Can minority artists find success following the same career paths as their white counterparts? Let’s take a look.
Different Strokes for Different Folks? (Maybe)
By Daniel Grant
author of The Business of Being an Artist
There is no magic formula for becoming a successful artist, but those who do achieve success — defined here as the ability to support oneself through sales of one’s artwork — tend to have certain qualities in common. They have an understanding of their audience and the market, know how to bring attention to their art, and know how to negotiate a sale. They are aware of how the law pertains to the creation and sale of art. They are not tongue-tied when setting up a consignment arrangement with a gallery owner, and do not resort to art school jargon when discussing their artwork with prospective buyers. Generally, the mastery of those (and perhaps a few other) art business skills separates the professional from the wannabe.
Books on the subject and recommendations in career-focused columns in artists’ magazines regularly stress the importance of business skills, but a nagging thought remains: is this body of advice relevant to all artists or primarily to those who are white and male? Is there an alternative path to recognition and sales for female and minority artists?
The answer, not surprisingly, is a mix of yes and no. Perhaps the ambiguity is best described by Yesenia Sanchez, a San Francisco-based professional development consultant to arts organizations and individual artists, who states that “in terms of guidance that I offer to BIPOC [Black, Indigenous, and people of color] artists, often it is the same. However, as a person of color in the arts for over 20 years, I have an awareness of how privilege, access, and representation affect the artists themselves, and that they are not playing on a level playing field.” Artists who come from less privileged backgrounds, she adds, may lack the same level of confidence as their white counterparts and may not look at business development in the same way.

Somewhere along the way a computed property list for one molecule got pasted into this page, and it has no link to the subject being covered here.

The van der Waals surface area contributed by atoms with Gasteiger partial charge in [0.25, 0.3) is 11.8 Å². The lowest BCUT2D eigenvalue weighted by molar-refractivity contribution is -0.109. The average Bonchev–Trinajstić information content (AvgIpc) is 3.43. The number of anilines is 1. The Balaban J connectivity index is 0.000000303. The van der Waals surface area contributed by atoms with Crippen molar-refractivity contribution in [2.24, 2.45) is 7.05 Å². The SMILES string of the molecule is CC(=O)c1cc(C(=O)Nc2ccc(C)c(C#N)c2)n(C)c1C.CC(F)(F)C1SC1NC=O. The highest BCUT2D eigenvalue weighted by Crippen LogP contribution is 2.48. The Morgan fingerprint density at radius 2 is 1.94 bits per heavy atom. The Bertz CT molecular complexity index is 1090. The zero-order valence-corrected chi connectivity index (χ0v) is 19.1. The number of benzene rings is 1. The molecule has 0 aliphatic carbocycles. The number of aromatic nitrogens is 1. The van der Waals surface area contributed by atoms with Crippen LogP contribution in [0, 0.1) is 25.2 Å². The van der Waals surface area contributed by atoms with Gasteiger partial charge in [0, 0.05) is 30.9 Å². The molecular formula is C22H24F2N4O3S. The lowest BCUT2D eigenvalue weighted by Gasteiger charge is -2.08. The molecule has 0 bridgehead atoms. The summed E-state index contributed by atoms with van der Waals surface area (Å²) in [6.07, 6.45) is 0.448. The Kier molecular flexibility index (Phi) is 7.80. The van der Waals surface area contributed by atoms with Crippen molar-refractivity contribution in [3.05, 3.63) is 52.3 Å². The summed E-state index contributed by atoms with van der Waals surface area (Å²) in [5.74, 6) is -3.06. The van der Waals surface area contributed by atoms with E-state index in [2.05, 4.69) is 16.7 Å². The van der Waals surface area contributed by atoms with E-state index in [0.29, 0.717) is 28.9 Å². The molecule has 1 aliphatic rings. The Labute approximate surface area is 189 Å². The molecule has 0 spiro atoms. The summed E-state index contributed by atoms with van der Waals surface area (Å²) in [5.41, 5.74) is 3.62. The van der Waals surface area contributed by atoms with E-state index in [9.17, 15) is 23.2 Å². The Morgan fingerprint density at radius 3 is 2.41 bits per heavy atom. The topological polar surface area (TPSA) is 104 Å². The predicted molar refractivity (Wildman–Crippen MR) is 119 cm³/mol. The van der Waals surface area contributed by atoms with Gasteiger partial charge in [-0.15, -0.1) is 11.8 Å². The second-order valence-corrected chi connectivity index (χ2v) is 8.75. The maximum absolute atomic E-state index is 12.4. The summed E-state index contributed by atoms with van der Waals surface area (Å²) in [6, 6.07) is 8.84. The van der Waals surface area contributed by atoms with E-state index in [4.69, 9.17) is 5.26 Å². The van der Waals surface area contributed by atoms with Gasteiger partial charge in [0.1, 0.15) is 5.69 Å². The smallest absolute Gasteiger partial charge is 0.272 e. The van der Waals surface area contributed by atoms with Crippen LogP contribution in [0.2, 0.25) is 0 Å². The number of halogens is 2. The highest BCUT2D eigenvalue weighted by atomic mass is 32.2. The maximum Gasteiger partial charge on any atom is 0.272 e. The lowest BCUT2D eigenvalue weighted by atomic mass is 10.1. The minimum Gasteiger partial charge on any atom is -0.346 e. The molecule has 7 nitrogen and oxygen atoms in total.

That is not to say that significant steps have not been made at a number of commercial art galleries, nonprofit arts organizations, and museums to provide greater exposure to the work of women artists, African-American artists, Native American artists, Latinx artists, and other minority groups. In 2020, for instance, the Baltimore Museum of Art vowed that for that year it would acquire only works by women artists for its permanent collection.
Likewise, the Smithsonian American Art Museum and its Renwick Gallery have pointedly looked to broaden their presentations of the history of American art and crafts with additions to their collections of works by “Black, Latinx, LBGTQ+, Indigenous, and women artists,” according to a statement released by the museum.
Moves aimed at increasing the diversity of exhibitions and holdings have had an effect. The June Kelly Gallery and the Michael Rosenfeld Gallery in New York City, both of which were established in the late 1980s with the principal mission of promoting the work of historical and contemporary African-American artists, have expanded their focus in more recent years to include a wider array of artists, and not as a result of any failure of the African-American art to sell. The Michael Rosenfeld Gallery staged an annual “African-American Masterworks” show between 1992 and 2001 but “stopped, because, if we really see these artists as great American artists — and we do — then we should just do shows of American art in which African-American artists are included,” says Halley Harrisburg, the gallery’s co-owner and director. “Pigeonholing artists can do more harm than good.”
Some artists have long rejected the idea of predominantly African-American art galleries, seeing them as ghettoizing artists. “The art world, like the rest of the world, is multi-racial,” says Washington, D.C., painter Sam Gilliam. “An African-American art gallery is a kind of gimmick, but it is wrong to try to create a second nation in America.”